A century later, Private Sarkis returns to the streets of Çanakkale

Lebanese director Nigol Bezjian’s work titled ‘Çanakayna’ is on view at the 4th Çanakkale Biennial, open from September 27 to November 2



Bezjian was inspired by his research on Çanakkale to realize this project. Composed of a video and photographs, the name of the work, ‘Çanakayna’ is a pun on the city’s name. Bezjian explains: “To return to look again is similar to looking at yourself in the mirror. I first went to Çanakkale for the screening of my film ‘I Left My Shoes in Istanbul. I returned for this project, and I created this work entirely by thinking about the history and streets of Çanakkale.”

In the work, the 15-minute video to be shown as a loop from a screen mounted on a wall, contains the conversations made by an actor who wanders the streets of the city wearing the uniform worn by soldiers who fought at the Battle of Çanakkale (also known as the Battle of Gallipoli, during the Dardanelles Campaign). The actor introduces himself as ‘Sarkis’ and asks the people he meets how they are. Bezjian continues: “Sarkis asks the people he comes across on the street, ‘How are you?’ and tries to find out if they need anything. Because he is a soldier who fought for them a century ago; he wants to know if the people he went to war for are enjoying themselves, if they are happy. There were some warm dialogues. Only a single person reacted to the name Sarkis, and began to talk, saying ‘Before us, Armenians and Greeks lived here.’”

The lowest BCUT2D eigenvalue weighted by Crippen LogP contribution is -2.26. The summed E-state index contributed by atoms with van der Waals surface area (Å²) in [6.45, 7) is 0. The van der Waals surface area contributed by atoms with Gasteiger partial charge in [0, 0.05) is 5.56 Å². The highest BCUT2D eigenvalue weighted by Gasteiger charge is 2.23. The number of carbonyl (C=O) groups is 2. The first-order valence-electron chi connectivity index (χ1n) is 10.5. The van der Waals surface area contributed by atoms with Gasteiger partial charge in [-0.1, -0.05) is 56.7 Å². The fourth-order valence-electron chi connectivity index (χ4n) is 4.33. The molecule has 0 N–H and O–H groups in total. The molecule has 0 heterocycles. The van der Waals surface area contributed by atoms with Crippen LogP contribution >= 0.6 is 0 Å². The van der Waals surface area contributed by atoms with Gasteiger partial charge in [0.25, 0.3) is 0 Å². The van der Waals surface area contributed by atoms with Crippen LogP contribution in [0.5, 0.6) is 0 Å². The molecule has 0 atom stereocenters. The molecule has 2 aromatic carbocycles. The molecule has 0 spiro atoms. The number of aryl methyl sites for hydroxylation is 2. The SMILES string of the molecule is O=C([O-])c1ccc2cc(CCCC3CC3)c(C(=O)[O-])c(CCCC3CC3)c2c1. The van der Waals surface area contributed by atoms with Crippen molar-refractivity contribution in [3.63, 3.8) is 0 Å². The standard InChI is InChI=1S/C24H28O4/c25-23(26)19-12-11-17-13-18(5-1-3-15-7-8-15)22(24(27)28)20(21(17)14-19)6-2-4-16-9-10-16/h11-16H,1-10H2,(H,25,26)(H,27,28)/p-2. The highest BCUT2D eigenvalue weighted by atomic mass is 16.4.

The other walls of the section allocated to Bezjian’s work features photographs of Armenian soldiers that served in the army from the Ottoman period to the present day. There is also a photo of Sevag Balıkçı in the series, who was murdered on 24 April 2011, the remembrance day of the Armenian Genocide, whilst carrying out his military service in Batman. “The history of the army goes further back than the Republic. As I began to produce this work, I took into consideration a history of six centuries, because tradition is continuous,” says Bezjian, and adds that his research has not ended: “I can’t say the project has concluded. Two days ago, I found a photograph of an Armenian who served as a pharmacist in the Ottoman army. I read the diaries of Avedis Cebeciyan. He was a doctor in the army. In the diaries he kept during the years 1914-1918 he describes the Battle of Çanakkale. This is a simple answer to the rhetoric that goes, ‘The Armenians were traitors, they joined the Russian Army,’ which is constantly repeated and used as a pretext for the Genocide. If there were Armenians on that side, there were Armenians on this side as well. They were at Çanakkale together with the Turks.”


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